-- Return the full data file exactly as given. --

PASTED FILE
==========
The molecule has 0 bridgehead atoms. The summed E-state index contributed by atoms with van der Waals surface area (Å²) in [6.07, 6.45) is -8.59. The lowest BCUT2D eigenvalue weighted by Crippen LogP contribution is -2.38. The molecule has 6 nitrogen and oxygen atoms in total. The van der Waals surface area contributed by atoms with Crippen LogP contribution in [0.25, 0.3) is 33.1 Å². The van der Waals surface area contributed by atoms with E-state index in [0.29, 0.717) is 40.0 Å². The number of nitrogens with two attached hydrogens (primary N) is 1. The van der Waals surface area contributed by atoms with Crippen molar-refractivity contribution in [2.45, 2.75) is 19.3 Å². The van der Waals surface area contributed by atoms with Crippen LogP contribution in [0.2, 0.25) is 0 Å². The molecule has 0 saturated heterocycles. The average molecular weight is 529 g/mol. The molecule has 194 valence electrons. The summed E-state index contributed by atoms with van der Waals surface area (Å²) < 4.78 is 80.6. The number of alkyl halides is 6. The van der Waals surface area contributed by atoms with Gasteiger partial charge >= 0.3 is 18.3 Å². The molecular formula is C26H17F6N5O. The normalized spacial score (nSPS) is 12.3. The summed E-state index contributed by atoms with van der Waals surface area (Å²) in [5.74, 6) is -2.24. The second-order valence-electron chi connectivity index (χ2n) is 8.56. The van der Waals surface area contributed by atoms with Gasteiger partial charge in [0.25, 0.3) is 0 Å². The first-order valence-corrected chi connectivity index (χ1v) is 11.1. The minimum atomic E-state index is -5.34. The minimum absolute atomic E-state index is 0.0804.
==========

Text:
The molecule has 0 bridgehead atoms. The summed E-state index contributed by atoms with van der Waals surface area (Å²) in [6.07, 6.45) is -8.59. The lowest BCUT2D eigenvalue weighted by Crippen LogP contribution is -2.38. The molecule has 6 nitrogen and oxygen atoms in total. The van der Waals surface area contributed by atoms with Crippen LogP contribution in [0.25, 0.3) is 33.1 Å². The van der Waals surface area contributed by atoms with E-state index in [0.29, 0.717) is 40.0 Å². The number of nitrogens with two attached hydrogens (primary N) is 1. The van der Waals surface area contributed by atoms with Crippen molar-refractivity contribution in [2.45, 2.75) is 19.3 Å². The van der Waals surface area contributed by atoms with Crippen LogP contribution in [0.2, 0.25) is 0 Å². The molecule has 0 saturated heterocycles. The average molecular weight is 529 g/mol. The molecule has 194 valence electrons. The summed E-state index contributed by atoms with van der Waals surface area (Å²) < 4.78 is 80.6. The number of alkyl halides is 6. The van der Waals surface area contributed by atoms with Gasteiger partial charge >= 0.3 is 18.3 Å². The molecular formula is C26H17F6N5O. The normalized spacial score (nSPS) is 12.3. The summed E-state index contributed by atoms with van der Waals surface area (Å²) in [5.74, 6) is -2.24. The second-order valence-electron chi connectivity index (χ2n) is 8.56. The van der Waals surface area contributed by atoms with Gasteiger partial charge in [0.25, 0.3) is 0 Å². The first-order valence-corrected chi connectivity index (χ1v) is 11.1. The minimum atomic E-state index is -5.34. The minimum absolute atomic E-state index is 0.0804.